How to Make a Raised Garden for Your Backyard (Step by Step)

When you think of a backyard, what pops into your head? Maybe it’s the perfect place for hosting summer barbecues with friends and family. Or maybe you imagine yourself spending countless hours tending to flowers along your garden. Whatever image comes to mind, one thing is certain – there are few better places in life than being outside!

The “how to build a garden box off the ground” is a step by step guide on how to make a raised garden for your backyard. The article also includes pictures and diagrams of what the finished product should look like.

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Are you looking for a quick and simple method to start a tiny garden in your backyard? Vegetables should be ready in two to three months if done correctly. A raised bed garden makes it easy to add nutrients to your soil, manage weeds, and harvest your vegetables from a more comfortable height.

You’ll discover how to construct a raised garden bed in this post, and we’ll lead you through the process step by step so you can have your garden bed up and running fast.



We used 4 – 1′′ X 6′′ 12 foot long Cypress wood for this build. Depending on where you are and what sorts of woods are available in your region, you may use anything from redwood to cypress to cedar for yours. All three of these woods are naturally insect repellent and can withstand the elements better than pine boards.

Pressure treated pine should be avoided at all costs since it may leak into your garden. If none of the aforementioned timber is available, you may use pressure treated wood as a last option, but you’ll need to line the raised bed with a heavy – protective material like this plastic sheathing.

The clearing of the land where the garden will be developed is the first phase in the procedure.

As you can see, we moved a lot of earth and removed all of the weeds and other debris. For anything with medium to deep roots higher than my 12′′ raised bed, you need soften the soil underneath your raised bed depending on the sort of veggies planted. Lima beans, okra, sweet potatoes, and even tomatoes are examples of deep-rooted vegetables (24′′-36′′+).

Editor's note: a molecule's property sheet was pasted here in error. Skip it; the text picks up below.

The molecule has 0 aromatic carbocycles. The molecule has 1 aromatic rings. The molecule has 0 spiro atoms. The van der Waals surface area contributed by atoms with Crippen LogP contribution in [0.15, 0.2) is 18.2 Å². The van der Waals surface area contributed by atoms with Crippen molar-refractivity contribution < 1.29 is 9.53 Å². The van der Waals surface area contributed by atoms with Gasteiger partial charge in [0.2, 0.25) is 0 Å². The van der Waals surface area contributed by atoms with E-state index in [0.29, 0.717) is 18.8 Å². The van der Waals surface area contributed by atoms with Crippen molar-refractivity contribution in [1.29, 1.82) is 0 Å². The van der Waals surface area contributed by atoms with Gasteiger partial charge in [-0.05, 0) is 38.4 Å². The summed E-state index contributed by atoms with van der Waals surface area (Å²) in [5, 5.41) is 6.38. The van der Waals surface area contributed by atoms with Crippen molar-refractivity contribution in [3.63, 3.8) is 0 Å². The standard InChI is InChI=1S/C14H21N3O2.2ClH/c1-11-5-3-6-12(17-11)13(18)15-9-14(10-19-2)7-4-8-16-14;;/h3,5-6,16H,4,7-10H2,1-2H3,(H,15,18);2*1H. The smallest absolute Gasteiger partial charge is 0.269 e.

I have four 12-foot boards that will be cut into four 8-foot sections and four 4-foot sections.


Rough Cut timber is frequently cut long, so if they claim it’s 12 feet, it’s normally a foot or more longer. You’ll need square ends to link the boards together. Because raw timber lacks square end cuts, you’ll need to make a square cut at one of the ends before measuring out your 8 ft and 4 ft cuts.

A speed square is the best technique to create a square cut using a circular saw. Yes, calling something a square when it’s really shaped like a triangle is strange.

Making my initial cut to achieve a square end is seen in the image below. I know I’ll need at least 12 feet of clearance, plus an inch for wiggle space. Make a mark at 12 feet and one inch.


Place your speed square near the board’s bottom edge, slightly touching your mark. Now, using the square as a guide, make a mark all the way across the board. Line up your circular saw blade close to your mark with your circular saw.

Slide your speed all the way to the circular saw’s edge. Run your circular saw against the edge of the square while gripping your speed square close on the bottom of the board. If you press too hard on the speed square with the saw, it will shift and screw up your cut.

Now we’ll mark the eight-foot part, cut it, and then cut the four-foot section. Rep with the other three boards.


We’re now ready to construct the first box.

For added strength, we’re utilizing structural screws rather than normal ones. We used the GRK 5/16′′x4′′, which was overkill, but they won’t fall apart. Plus, I didn’t have to pre-drill or worry about cracking the board with these screws.

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For additional grip and torque, these structural screws include a larger star bit. I put two per side, running the short boards through the larger ones.

As a result, I found it simple to position the boards straight and as perpendicular to one another as possible, with the board ends touching but not overlapping.

To drill the first screw, I began at the top of the boards. Once the first screw is in place, you may now align the bottoms of both boards. Taping with a hammer will shift them where you need them if they’re a bit distorted. You may now screw the other sides in place. Depending on how straight your boards are, I’ll occasionally put all four top screws in place, then turn the bed on its side to work the bottom ends together with additional leverage.

We’ll next double-check that our elevated bed is level on the ground. It is not necessary to level exactly; a close match would suffice. To get all four sides level, you may need to move or remove a little soil here and there.

You may construct the box adjacent to the first one, and then we’ll stack it on top of it.


After that, we’ll add six 22nd posts. The major purpose of the posts is to keep both boxes linked and flat. With both boxes piled on top, our raised beds were approximately 11 inches tall. My posts were chopped to little over 12 inches in length.